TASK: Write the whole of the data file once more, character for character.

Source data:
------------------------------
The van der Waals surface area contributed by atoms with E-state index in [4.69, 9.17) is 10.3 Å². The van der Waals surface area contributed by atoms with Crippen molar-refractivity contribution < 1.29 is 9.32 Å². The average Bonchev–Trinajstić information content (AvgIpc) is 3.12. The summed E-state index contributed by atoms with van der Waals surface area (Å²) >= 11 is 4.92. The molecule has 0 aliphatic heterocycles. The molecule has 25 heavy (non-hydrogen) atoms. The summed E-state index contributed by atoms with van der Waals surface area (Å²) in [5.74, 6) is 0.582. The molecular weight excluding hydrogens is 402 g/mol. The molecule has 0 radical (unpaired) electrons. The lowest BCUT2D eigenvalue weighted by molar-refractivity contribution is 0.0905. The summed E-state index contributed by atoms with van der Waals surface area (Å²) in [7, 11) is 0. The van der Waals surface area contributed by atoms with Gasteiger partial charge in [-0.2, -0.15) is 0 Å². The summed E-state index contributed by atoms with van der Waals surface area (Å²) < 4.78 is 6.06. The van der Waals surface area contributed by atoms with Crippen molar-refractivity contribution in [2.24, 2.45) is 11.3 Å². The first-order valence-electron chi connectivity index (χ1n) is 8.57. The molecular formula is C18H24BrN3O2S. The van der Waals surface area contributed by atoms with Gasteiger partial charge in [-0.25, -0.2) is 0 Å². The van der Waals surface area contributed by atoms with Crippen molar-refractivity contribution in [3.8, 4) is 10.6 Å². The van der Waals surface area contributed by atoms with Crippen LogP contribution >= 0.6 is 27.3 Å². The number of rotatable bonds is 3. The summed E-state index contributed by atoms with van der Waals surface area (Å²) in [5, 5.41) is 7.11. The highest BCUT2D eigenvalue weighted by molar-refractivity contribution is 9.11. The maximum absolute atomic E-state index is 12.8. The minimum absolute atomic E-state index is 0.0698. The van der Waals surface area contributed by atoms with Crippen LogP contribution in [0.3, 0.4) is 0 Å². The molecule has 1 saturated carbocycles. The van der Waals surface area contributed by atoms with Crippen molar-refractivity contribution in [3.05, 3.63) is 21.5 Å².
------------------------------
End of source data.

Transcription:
The van der Waals surface area contributed by atoms with E-state index in [4.69, 9.17) is 10.3 Å². The van der Waals surface area contributed by atoms with Crippen molar-refractivity contribution < 1.29 is 9.32 Å². The average Bonchev–Trinajstić information content (AvgIpc) is 3.12. The summed E-state index contributed by atoms with van der Waals surface area (Å²) >= 11 is 4.92. The molecule has 0 aliphatic heterocycles. The molecule has 25 heavy (non-hydrogen) atoms. The summed E-state index contributed by atoms with van der Waals surface area (Å²) in [5.74, 6) is 0.582. The molecular weight excluding hydrogens is 402 g/mol. The molecule has 0 radical (unpaired) electrons. The lowest BCUT2D eigenvalue weighted by molar-refractivity contribution is 0.0905. The summed E-state index contributed by atoms with van der Waals surface area (Å²) in [7, 11) is 0. The van der Waals surface area contributed by atoms with Gasteiger partial charge in [-0.2, -0.15) is 0 Å². The summed E-state index contributed by atoms with van der Waals surface area (Å²) < 4.78 is 6.06. The van der Waals surface area contributed by atoms with Crippen molar-refractivity contribution in [2.24, 2.45) is 11.3 Å². The first-order valence-electron chi connectivity index (χ1n) is 8.57. The molecular formula is C18H24BrN3O2S. The van der Waals surface area contributed by atoms with Gasteiger partial charge in [-0.25, -0.2) is 0 Å². The van der Waals surface area contributed by atoms with Crippen molar-refractivity contribution in [3.8, 4) is 10.6 Å². The van der Waals surface area contributed by atoms with Crippen LogP contribution >= 0.6 is 27.3 Å². The number of rotatable bonds is 3. The summed E-state index contributed by atoms with van der Waals surface area (Å²) in [5, 5.41) is 7.11. The highest BCUT2D eigenvalue weighted by molar-refractivity contribution is 9.11. The maximum absolute atomic E-state index is 12.8. The minimum absolute atomic E-state index is 0.0698. The van der Waals surface area contributed by atoms with Crippen LogP contribution in [0.3, 0.4) is 0 Å². The molecule has 1 saturated carbocycles. The van der Waals surface area contributed by atoms with Crippen molar-refractivity contribution in [3.05, 3.63) is 21.5 Å².